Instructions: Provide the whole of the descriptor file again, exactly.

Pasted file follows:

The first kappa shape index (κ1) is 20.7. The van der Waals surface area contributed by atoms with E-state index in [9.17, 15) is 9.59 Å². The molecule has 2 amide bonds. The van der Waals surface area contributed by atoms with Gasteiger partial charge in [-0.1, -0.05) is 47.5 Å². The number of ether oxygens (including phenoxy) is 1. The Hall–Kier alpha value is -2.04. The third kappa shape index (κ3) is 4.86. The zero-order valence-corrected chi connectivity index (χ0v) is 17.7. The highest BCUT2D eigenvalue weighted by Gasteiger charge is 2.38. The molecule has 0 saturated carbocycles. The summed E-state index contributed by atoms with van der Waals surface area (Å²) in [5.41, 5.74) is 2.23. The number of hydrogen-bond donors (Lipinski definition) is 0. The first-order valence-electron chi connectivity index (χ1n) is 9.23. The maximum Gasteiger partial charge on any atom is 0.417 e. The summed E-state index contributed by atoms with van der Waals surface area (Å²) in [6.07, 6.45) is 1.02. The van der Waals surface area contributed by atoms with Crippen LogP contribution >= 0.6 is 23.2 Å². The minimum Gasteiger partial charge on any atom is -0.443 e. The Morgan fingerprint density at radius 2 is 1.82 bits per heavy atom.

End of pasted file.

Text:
The first kappa shape index (κ1) is 20.7. The van der Waals surface area contributed by atoms with E-state index in [9.17, 15) is 9.59 Å². The molecule has 2 amide bonds. The van der Waals surface area contributed by atoms with Gasteiger partial charge in [-0.1, -0.05) is 47.5 Å². The number of ether oxygens (including phenoxy) is 1. The Hall–Kier alpha value is -2.04. The third kappa shape index (κ3) is 4.86. The zero-order valence-corrected chi connectivity index (χ0v) is 17.7. The highest BCUT2D eigenvalue weighted by Gasteiger charge is 2.38. The molecule has 0 saturated carbocycles. The summed E-state index contributed by atoms with van der Waals surface area (Å²) in [5.41, 5.74) is 2.23. The number of hydrogen-bond donors (Lipinski definition) is 0. The first-order valence-electron chi connectivity index (χ1n) is 9.23. The maximum Gasteiger partial charge on any atom is 0.417 e. The summed E-state index contributed by atoms with van der Waals surface area (Å²) in [6.07, 6.45) is 1.02. The van der Waals surface area contributed by atoms with Crippen LogP contribution >= 0.6 is 23.2 Å². The minimum Gasteiger partial charge on any atom is -0.443 e. The Morgan fingerprint density at radius 2 is 1.82 bits per heavy atom.